Al Golden has been the head coach at the University of Miami since December 2010. But Golden also serves as the Hurricanes’ special teams coordinator, which makes him a valuable resource for information on new Bears punter Pat O’Donnell.
The Bears selected O’Donnell in the sixth round of the NFL draft last weekend, immediately making him the frontrunner to win a competition for the punting job over both Drew Butler and Tress Way.
In an interview with the Tribune this week, Golden offered up his assessment of O’Donnell’s NFL potential and the areas of his game that need improvement.
Q: Obviously Pat was very productive for you guys last season in the one season you had with him after he transferred in from Cincinnati. What stood out to you about what he brought to the table and in what ways did he grow as a punter while he was there?
AG: I think clearly his leg strength when he arrived was exceptional. His explosiveness. You could feel the ball leave his leg and really explode. I think the thing that was most impressive was his commitment to a process and the fact that he improved as a senior. Which is really hard to do when you’ve had the body of work that he had. Pat is very meticulous. Almost like a golfer who’d go to the range, he’s that kind of a grinder with his process and his technique. And as I said, the biggest thing that separates him is his ability and drive to improve and adhere to that process. Because his operation time improved. He didn’t lose any distance. He was near the top of the NCAA in distance. But what most people don’t know is that he made dramatic improvements in his operation time and then also in his plus-territory kicking, his pooch punts.
Q: When did you first become aware that he was looking to transfer for personal reasons? (O’Donnell said his father, who lives in south Florida, was diagnosed with cancer.)
AG: It was in the spring, after his spring semester (in 2013). We were in the market and we were alerted to the fact that Pat was looking. It was a perfect match right away. He wanted to come to graduate school here at the University of Miami. He’s from south Florida. And we were in the market for a punter.
Q: His athleticism is notable. He goes to the combine and bench presses 225 pounds 23 times. He’s a bigger guy. What stood out?
AG: He looks like a SAM linebacker. Honestly. And I think he garnered the respect of everybody in our organization with his ability to compete with everybody, not only in the weight room but in the conditioning. Which was phenomenal. For him to come from a different program and yet be able to do it from a conditioning standpoint was extraordinary.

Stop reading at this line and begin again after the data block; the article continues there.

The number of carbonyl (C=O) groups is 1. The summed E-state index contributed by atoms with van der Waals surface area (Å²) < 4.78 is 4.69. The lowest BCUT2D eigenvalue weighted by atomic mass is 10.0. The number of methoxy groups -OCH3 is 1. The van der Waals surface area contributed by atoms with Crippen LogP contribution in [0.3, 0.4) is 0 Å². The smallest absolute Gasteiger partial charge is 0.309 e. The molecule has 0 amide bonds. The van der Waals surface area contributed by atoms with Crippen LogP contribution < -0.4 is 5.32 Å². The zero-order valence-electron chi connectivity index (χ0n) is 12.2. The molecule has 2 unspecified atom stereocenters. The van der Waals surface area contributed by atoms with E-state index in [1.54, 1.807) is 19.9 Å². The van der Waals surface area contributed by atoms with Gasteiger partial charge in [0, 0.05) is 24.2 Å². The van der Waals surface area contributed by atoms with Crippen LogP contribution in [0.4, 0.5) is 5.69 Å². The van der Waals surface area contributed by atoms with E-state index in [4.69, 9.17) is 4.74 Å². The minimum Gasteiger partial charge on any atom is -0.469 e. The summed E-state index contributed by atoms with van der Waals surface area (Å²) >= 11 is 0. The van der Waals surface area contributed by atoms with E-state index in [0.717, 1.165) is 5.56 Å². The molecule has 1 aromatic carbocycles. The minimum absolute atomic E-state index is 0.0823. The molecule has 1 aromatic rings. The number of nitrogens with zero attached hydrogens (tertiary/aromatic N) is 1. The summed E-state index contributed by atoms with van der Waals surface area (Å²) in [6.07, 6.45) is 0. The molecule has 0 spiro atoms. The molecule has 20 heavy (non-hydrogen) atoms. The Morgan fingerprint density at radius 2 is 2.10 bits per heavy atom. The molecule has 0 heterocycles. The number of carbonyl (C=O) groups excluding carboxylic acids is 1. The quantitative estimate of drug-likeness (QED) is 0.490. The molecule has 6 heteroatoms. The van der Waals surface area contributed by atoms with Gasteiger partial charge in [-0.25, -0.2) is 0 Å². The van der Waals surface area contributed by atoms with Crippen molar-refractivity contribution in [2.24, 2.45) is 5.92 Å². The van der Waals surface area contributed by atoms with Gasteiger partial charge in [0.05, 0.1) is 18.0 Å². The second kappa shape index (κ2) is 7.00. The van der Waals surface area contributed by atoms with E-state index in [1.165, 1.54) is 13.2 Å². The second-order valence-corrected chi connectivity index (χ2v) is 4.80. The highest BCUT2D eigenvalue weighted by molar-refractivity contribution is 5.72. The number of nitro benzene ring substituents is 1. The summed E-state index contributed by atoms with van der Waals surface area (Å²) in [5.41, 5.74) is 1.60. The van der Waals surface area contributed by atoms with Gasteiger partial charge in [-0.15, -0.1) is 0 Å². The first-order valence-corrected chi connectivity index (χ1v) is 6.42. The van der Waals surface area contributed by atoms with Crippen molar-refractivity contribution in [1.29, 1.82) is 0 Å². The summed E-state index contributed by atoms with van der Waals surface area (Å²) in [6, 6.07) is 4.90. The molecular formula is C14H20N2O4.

Q: When you see that effort and the strength at the combine, it jumps off the page at everybody. What struck you about that from a punter?
AG: He’s an athlete, an overall athlete. He’s got length, he has strength, he’s explosive. And more than anything, I think it shows his unselfishness and his desire to be part of the team as a whole and not just stand alone. That’s unique.
Q: He comes to the NFL level and to a team in the Bears that prioritizes directional kicking. How much of that was he asked to do with you guys and what does he offer there.
AG: We did it a lot. And he’s very prepared for that. Again, I think his operation time and his plus-territory pooch punts were two areas where he really, really improved coming down the stretch of his senior year. He was always good at directional punting. And we did some of that. So I think he should have the whole toolbox and a really good foundation to grow from. And I’m glad he’ll have a chance to work with Robbie Gould as well. That, to me, is awesome.
Q: At this level, obviously, even as a specialist there will be some challenges and some eye-opening experiences. What are the biggest things Pat will need to polish up to strengthen his weaknesses.
AG: In terms of his overall operation, he’ll have to get sharper. And there are a lot more directional kicks at that level than there are here. So I think those two areas will be the ones he’ll need to improve most on.
Q: When you mention Robbie and being excited that Pat will be around him, as a coach what strikes you about that opportunity?
AG: Robbie’s a blue-collar, self-made professional. He’s a guy who took an arduous road to his success and he’s never forgotten that. He’s never forgotten where he’s from and he’s never forgotten his work ethic and the adversity he’s had to overcome to be where he is. I think that will give Pat great perspective. And I know Robbie can offer tremendous insight.
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